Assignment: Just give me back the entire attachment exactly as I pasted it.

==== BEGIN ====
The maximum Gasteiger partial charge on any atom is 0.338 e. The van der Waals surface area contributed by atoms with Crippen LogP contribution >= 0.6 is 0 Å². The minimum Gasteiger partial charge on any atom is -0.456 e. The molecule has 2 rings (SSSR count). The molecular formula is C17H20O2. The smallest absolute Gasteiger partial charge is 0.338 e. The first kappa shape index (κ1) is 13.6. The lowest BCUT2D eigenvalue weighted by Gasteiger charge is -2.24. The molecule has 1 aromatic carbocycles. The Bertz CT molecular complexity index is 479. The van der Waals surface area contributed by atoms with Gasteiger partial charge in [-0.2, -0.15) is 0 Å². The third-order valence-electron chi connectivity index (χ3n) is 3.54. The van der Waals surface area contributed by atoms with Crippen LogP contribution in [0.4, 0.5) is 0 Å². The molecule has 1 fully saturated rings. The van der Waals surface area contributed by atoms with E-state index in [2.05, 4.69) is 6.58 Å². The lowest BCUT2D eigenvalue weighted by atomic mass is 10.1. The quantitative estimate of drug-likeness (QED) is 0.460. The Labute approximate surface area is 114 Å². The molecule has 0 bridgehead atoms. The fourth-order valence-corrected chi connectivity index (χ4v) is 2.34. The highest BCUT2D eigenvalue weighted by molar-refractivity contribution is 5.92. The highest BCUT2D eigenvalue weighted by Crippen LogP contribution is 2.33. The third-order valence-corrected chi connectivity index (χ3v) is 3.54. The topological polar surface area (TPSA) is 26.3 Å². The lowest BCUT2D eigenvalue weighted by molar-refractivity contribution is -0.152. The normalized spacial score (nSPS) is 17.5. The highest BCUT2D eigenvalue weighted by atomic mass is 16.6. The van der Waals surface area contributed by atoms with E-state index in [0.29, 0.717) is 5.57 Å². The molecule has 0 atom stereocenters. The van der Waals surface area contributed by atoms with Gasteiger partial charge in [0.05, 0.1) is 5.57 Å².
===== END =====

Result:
The maximum Gasteiger partial charge on any atom is 0.338 e. The van der Waals surface area contributed by atoms with Crippen LogP contribution >= 0.6 is 0 Å². The minimum Gasteiger partial charge on any atom is -0.456 e. The molecule has 2 rings (SSSR count). The molecular formula is C17H20O2. The smallest absolute Gasteiger partial charge is 0.338 e. The first kappa shape index (κ1) is 13.6. The lowest BCUT2D eigenvalue weighted by Gasteiger charge is -2.24. The molecule has 1 aromatic carbocycles. The Bertz CT molecular complexity index is 479. The van der Waals surface area contributed by atoms with Gasteiger partial charge in [-0.2, -0.15) is 0 Å². The third-order valence-electron chi connectivity index (χ3n) is 3.54. The van der Waals surface area contributed by atoms with Crippen LogP contribution in [0.4, 0.5) is 0 Å². The molecule has 1 fully saturated rings. The van der Waals surface area contributed by atoms with E-state index in [2.05, 4.69) is 6.58 Å². The lowest BCUT2D eigenvalue weighted by atomic mass is 10.1. The quantitative estimate of drug-likeness (QED) is 0.460. The Labute approximate surface area is 114 Å². The molecule has 0 bridgehead atoms. The fourth-order valence-corrected chi connectivity index (χ4v) is 2.34. The highest BCUT2D eigenvalue weighted by molar-refractivity contribution is 5.92. The highest BCUT2D eigenvalue weighted by Crippen LogP contribution is 2.33. The third-order valence-corrected chi connectivity index (χ3v) is 3.54. The topological polar surface area (TPSA) is 26.3 Å². The lowest BCUT2D eigenvalue weighted by molar-refractivity contribution is -0.152. The normalized spacial score (nSPS) is 17.5. The highest BCUT2D eigenvalue weighted by atomic mass is 16.6. The van der Waals surface area contributed by atoms with E-state index in [0.29, 0.717) is 5.57 Å². The molecule has 0 atom stereocenters. The van der Waals surface area contributed by atoms with Gasteiger partial charge in [0.05, 0.1) is 5.57 Å².